Ferris preparing to debut new masters degree

October 23, 2011
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Ferris State University is preparing to unveil a new advanced degree. The school’s marketing campaign for its Master of Science in Educational Leadership will soon be underway.

The program, which was recently approved by the Michigan Department of Education, is directed at students who desire to become elementary and high school principals. But, for all practical purposes, the degree is largely geared to students who want to rise to that leadership level or higher in a specific type of school district.

“It’s a master’s for someone who wants to become a building-level administrator in a rural school district. It could be for an urban school district, too, but we kind of specialize in the rural because of our location,” said Michelle Johnston, dean of the College of Education and Human Services at Ferris, from her campus office in Big Rapids.

Placing an emphasis on rural districts might seem questionable at first glance, seeing there are more openings for administrators in heavily populated urban districts across the state than in country settings — and more potential openings could result in a larger enrollment for the program. But Ferris’ program makes more sense when one considers that a need for such a degree exists, and creating one has been overlooked until FSU decided to fill the void.

“What we really want the educator to do is have experiences with solving a principal’s problems. If we were in Grand Rapids, for example, someone who wants to be a principal and would be interested in this master’s could go to somebody else’s building nearby,” said Johnston.

Johnston based that remark on her own experience. Early in her educational career, Johnston was a reading consultant and in charge of the reading program in the Warren Woods Public Schools district, with 10 elementary schools in a single square mile. If she wanted to become a principal, she had many opportunities to choose from in that urban district.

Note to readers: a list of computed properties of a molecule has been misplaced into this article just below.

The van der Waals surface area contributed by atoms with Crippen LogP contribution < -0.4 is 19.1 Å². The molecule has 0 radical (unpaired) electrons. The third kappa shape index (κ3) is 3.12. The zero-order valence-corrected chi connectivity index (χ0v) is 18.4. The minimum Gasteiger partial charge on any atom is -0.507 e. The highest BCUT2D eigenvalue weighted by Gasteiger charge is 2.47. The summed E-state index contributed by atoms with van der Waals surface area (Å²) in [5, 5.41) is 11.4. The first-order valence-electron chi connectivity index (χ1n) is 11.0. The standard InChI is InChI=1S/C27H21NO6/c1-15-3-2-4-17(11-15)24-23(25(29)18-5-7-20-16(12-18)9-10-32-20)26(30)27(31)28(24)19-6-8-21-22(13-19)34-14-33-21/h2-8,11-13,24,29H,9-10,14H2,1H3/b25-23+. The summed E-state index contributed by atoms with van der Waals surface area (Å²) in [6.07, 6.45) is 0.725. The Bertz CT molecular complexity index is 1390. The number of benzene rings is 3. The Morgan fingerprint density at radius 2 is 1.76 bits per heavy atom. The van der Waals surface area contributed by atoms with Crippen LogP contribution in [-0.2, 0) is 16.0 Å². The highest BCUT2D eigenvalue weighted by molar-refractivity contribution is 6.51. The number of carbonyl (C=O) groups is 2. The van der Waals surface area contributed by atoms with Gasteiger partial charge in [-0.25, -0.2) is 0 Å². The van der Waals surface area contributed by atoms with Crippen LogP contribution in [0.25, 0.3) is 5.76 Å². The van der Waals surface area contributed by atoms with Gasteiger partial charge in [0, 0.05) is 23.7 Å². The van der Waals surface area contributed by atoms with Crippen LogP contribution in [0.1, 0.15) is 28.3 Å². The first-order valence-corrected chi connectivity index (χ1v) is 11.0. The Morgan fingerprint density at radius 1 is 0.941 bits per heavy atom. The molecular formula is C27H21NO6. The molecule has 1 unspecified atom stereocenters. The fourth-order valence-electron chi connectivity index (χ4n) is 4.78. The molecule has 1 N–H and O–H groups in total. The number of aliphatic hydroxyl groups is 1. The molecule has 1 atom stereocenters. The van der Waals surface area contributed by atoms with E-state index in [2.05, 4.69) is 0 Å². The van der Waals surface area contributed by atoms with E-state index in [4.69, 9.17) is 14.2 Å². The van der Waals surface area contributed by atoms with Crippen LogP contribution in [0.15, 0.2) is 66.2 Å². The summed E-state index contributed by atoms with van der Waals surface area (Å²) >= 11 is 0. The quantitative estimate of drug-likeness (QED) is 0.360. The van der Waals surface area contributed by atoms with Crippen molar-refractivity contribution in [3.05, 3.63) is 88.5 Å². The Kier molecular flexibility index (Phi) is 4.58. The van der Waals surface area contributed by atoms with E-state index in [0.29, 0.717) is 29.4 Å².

“In a rural area, though, there might be only one K-12 in the whole town. So we wanted to look at different ways to make sure people get experiences working with other school leaders, and we will focus on that and on some of the problems of the rural schools,” she said, adding that the isolation of rural districts is a problem all its own.

Depending on the academic status of a student, those enrolled in the Master of Science in Educational Leadership program will need to earn 33 to 36 credits to complete it. As for the program’s curriculum, the state board has prescribed most of its courses, including classes in technology, budgeting, finance, curriculum development, assessment, employee performance evaluation and being able to engage the public through communications.

In a very real sense, those courses are more vital for students who want to work in a rural district because in urban districts, principals often have staffers who develop curriculum, evaluate staff and faculty and perform public relations functions. But in a rural district, a principal, or even a superintendent, is more likely to have to take on most, if not all, of those tasks.

“I used to be the director of the leadership consortium for Northern Michigan, which had 77 school districts, and you could always tell the rural principals from the urban ones because they had these giant key chains,” said Johnston with a slight chuckle. “A rural superintendent would even have the bus garage keys, and I used to tease them about that.”

Johnston said it took about a year for the state board to approve the master’s program. The process was a fairly lengthy one that involved multiple communications between Big Rapids and Lansing regarding curriculum. The school of education designed the program with plenty of assistance from practicing principals.

“We asked them what they would need to solve the problems in their job,” said Johnston.

In fact, an associate FSU professor, Cheryl Thomas, was instrumental in its development. Thomas is a former high school principal.

“It’s really a very practical orientation that is directed at how they can do their jobs in the very best way they could do their jobs in their settings,” said Johnston.

Classes will be held on FSU’s main campus in Big Rapids and also will be offered online at ferris.edu. Johnston said classes also might be offered at FSU’s downtown Grand Rapids campus.

“We’re just beginning to look for students and we’re just beginning to market it,” she said. “And we typically offer these courses on the weekends.”

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